Home » Breaking News, Maritime » OOIL net profit down 38% from lower freight rates on east-west trade

Orient Overseas (International) Limited (OOIL) announced a profit after tax of US$175 million for the first six months ended June 30, 2011, down $105.3 million or 38 percent from the same period last year.

The Hong Kong-based OOIL attributed the profit contraction to an overcapacity that has steadily pushed freight rates on the east-west trade downward.

“Following the record result for our container transportation and logistics business in 2010, trading conditions in the first half of the year have been difficult and the outlook for the full year is disappointing,” said C.C. Tung, chairman of OOIL, in a press release dated August 8.

“Demand levels remain reasonable as reflected in an overall year-on-year increase in liftings, but with the rate of new capacity introduction having outpaced demand growth, freight rates on many east-west trades have steadily deteriorated since last year,” he added.

The freight rate fall was particularly noticeable on the Asia-Europe trades, and has happened “despite the need for improved revenues to offset the significant increases in the price of bunker and other energy-related costs that have occurred this year,” Tung said.

“The container shipping industry remains extremely competitive with a fine balance between supply and demand that sees rates fall rapidly when new capacity is introduced in an injudicious manner,” said Tung.“Improving services for customers so as to attract additional volume and to avoid profitability being unduly sacrificed, is essential given the ongoing cost pressures that all operators face.”

For OOCL, the company’s shipping line, total liftings for the half year were 9.4 percent higher than in the first six months of 2010, while freight revenue per TEU was 0.9 percent lower, primarily reflecting the impact of the decline in freight rates on the Asia-Europe trade.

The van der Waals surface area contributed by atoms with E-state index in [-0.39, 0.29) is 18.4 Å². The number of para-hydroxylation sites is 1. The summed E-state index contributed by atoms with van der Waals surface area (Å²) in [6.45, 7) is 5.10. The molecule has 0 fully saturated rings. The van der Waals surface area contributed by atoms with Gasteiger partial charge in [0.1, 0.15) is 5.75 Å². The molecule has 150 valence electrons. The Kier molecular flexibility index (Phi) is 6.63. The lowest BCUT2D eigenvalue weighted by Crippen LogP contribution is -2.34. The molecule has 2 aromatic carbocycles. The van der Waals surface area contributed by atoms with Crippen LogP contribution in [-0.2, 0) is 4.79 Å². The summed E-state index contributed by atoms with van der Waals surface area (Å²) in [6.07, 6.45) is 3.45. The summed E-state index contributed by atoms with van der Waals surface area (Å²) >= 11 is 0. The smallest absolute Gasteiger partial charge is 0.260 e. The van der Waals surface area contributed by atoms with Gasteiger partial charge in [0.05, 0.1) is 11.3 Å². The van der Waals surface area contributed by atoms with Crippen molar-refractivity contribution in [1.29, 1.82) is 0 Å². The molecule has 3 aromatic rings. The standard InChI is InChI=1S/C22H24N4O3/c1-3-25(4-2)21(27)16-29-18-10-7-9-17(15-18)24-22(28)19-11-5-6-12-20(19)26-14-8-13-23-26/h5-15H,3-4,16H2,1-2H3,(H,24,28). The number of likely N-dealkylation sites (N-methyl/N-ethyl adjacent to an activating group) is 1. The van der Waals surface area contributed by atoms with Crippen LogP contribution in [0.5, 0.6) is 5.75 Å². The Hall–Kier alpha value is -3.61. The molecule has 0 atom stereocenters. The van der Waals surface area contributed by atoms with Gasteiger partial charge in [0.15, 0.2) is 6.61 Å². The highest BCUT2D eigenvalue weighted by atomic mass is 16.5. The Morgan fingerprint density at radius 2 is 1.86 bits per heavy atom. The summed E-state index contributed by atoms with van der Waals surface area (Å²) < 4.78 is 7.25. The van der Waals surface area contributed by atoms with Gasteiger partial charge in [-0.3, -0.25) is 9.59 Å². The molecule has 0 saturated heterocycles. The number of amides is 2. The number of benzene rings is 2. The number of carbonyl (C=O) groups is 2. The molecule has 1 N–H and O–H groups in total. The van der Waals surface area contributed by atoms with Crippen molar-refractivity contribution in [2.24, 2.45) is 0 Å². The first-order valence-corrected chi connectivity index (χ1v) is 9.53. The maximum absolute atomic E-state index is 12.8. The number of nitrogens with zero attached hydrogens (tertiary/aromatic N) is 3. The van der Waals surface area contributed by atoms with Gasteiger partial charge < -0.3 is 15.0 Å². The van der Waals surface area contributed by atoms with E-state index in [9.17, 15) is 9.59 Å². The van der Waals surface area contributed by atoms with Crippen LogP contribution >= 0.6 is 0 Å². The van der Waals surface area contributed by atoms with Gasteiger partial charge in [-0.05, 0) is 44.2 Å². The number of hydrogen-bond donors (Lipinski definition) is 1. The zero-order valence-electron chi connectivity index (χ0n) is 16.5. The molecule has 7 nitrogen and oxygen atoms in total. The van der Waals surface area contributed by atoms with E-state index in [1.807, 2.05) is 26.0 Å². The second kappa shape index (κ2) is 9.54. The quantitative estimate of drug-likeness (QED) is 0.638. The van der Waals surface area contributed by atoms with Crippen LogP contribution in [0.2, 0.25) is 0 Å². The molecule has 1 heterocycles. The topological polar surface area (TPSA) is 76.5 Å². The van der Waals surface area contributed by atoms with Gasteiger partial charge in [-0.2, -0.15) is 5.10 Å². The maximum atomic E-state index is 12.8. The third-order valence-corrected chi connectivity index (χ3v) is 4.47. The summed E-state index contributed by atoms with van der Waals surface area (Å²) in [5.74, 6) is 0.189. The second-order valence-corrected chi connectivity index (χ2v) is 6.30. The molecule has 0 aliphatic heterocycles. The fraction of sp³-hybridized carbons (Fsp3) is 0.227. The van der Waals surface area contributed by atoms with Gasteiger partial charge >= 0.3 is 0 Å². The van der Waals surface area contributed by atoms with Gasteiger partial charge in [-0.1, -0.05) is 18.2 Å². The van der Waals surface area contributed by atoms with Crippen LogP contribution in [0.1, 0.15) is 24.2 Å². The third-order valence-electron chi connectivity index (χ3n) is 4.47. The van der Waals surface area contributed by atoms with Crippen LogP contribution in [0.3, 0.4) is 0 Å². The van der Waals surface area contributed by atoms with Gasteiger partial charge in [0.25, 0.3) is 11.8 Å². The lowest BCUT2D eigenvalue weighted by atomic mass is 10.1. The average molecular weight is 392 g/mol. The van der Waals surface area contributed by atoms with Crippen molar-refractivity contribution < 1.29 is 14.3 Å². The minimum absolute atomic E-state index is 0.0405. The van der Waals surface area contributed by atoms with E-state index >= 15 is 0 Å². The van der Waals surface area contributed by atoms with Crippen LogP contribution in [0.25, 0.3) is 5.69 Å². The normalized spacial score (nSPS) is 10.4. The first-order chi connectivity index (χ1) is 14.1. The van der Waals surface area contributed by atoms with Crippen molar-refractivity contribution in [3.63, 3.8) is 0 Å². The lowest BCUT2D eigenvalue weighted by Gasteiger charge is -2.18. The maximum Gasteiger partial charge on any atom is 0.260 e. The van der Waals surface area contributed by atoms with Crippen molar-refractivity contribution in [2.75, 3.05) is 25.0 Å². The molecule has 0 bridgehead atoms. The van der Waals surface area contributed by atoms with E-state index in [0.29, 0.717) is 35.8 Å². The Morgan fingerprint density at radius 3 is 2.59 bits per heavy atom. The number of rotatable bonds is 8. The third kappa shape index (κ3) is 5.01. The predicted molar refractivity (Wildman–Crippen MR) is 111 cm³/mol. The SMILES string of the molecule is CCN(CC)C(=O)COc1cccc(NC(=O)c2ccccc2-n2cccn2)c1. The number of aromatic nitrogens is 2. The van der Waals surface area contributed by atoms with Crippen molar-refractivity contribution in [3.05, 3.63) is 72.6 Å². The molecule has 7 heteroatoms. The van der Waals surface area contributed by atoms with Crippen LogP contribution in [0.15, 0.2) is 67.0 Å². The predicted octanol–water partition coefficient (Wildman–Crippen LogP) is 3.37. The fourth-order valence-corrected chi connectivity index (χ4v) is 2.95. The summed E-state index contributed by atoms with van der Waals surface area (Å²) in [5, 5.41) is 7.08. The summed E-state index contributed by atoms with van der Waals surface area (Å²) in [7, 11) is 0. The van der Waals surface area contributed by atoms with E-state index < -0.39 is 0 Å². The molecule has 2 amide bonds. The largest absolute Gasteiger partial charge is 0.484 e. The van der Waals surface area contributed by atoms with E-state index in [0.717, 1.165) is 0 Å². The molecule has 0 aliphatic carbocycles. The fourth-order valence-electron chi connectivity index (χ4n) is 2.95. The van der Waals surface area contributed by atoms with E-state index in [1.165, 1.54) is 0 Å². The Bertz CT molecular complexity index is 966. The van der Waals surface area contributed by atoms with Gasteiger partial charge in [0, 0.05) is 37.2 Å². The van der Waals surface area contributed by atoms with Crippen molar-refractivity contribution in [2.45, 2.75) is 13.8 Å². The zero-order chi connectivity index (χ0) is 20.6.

On the outlook in container shipping, Tung said, “The late introduction of peak season surcharges on the Trans-Pacific trade, despite reasonable levels of demand, is an indicator of the difficult trading conditions expected for the remainder of the year. Capacity deployment issues in the industry are likely to continue in the near term, and the traditional peak season lift in demand may give only limited improvement, at best, in average freight rates over the remainder of the year.”

He expressed uncertainty over how strong consumer demand in the United States will be over the Thanksgiving and Christmas retail selling seasons this year following the recent termination of the U.S. government’s fiscal and monetary stimulus programs.

“While the economies of northern European countries are performing well, the support needed for those members of the Euro-zone with excessive levels of sovereign debt may constrain consumer demand,” said Tung. “Overall, this will make for continued difficult trading conditions in the second half of the year with relief from high oil prices and increased energy-related costs not expected.”

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